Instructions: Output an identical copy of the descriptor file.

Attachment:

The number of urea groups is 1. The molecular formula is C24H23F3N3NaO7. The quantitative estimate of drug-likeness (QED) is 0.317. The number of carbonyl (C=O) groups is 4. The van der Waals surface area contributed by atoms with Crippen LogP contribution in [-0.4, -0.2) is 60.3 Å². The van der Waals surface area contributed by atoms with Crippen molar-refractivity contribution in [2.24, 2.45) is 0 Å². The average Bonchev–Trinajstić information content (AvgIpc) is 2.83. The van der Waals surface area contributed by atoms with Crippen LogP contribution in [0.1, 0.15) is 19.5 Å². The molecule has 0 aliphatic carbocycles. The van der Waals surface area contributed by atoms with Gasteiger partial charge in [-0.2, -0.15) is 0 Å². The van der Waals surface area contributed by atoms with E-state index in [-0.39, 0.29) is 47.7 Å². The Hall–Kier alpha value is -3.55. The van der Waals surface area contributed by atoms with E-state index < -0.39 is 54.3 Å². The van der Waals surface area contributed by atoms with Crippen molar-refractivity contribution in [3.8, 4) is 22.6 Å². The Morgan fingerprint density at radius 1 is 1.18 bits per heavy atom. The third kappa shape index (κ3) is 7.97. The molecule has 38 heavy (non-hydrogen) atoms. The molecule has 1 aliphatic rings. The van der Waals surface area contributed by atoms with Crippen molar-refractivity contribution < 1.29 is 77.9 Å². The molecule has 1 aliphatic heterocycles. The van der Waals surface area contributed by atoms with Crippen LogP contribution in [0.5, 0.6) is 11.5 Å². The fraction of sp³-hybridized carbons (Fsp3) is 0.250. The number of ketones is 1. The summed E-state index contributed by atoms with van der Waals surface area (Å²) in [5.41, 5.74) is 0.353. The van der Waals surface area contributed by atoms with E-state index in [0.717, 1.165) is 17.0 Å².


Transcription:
The number of urea groups is 1. The molecular formula is C24H23F3N3NaO7. The quantitative estimate of drug-likeness (QED) is 0.317. The number of carbonyl (C=O) groups is 4. The van der Waals surface area contributed by atoms with Crippen LogP contribution in [-0.4, -0.2) is 60.3 Å². The van der Waals surface area contributed by atoms with Crippen molar-refractivity contribution in [2.24, 2.45) is 0 Å². The average Bonchev–Trinajstić information content (AvgIpc) is 2.83. The van der Waals surface area contributed by atoms with Crippen LogP contribution in [0.1, 0.15) is 19.5 Å². The molecule has 0 aliphatic carbocycles. The van der Waals surface area contributed by atoms with Gasteiger partial charge in [-0.2, -0.15) is 0 Å². The van der Waals surface area contributed by atoms with E-state index in [-0.39, 0.29) is 47.7 Å². The Hall–Kier alpha value is -3.55. The van der Waals surface area contributed by atoms with E-state index < -0.39 is 54.3 Å². The van der Waals surface area contributed by atoms with Crippen molar-refractivity contribution in [3.8, 4) is 22.6 Å². The Morgan fingerprint density at radius 1 is 1.18 bits per heavy atom. The third kappa shape index (κ3) is 7.97. The molecule has 38 heavy (non-hydrogen) atoms. The molecule has 1 aliphatic rings. The van der Waals surface area contributed by atoms with Crippen molar-refractivity contribution < 1.29 is 77.9 Å². The molecule has 1 aliphatic heterocycles. The van der Waals surface area contributed by atoms with Crippen LogP contribution in [0.5, 0.6) is 11.5 Å². The fraction of sp³-hybridized carbons (Fsp3) is 0.250. The number of ketones is 1. The summed E-state index contributed by atoms with van der Waals surface area (Å²) in [5.41, 5.74) is 0.353. The van der Waals surface area contributed by atoms with E-state index in [0.717, 1.165) is 17.0 Å².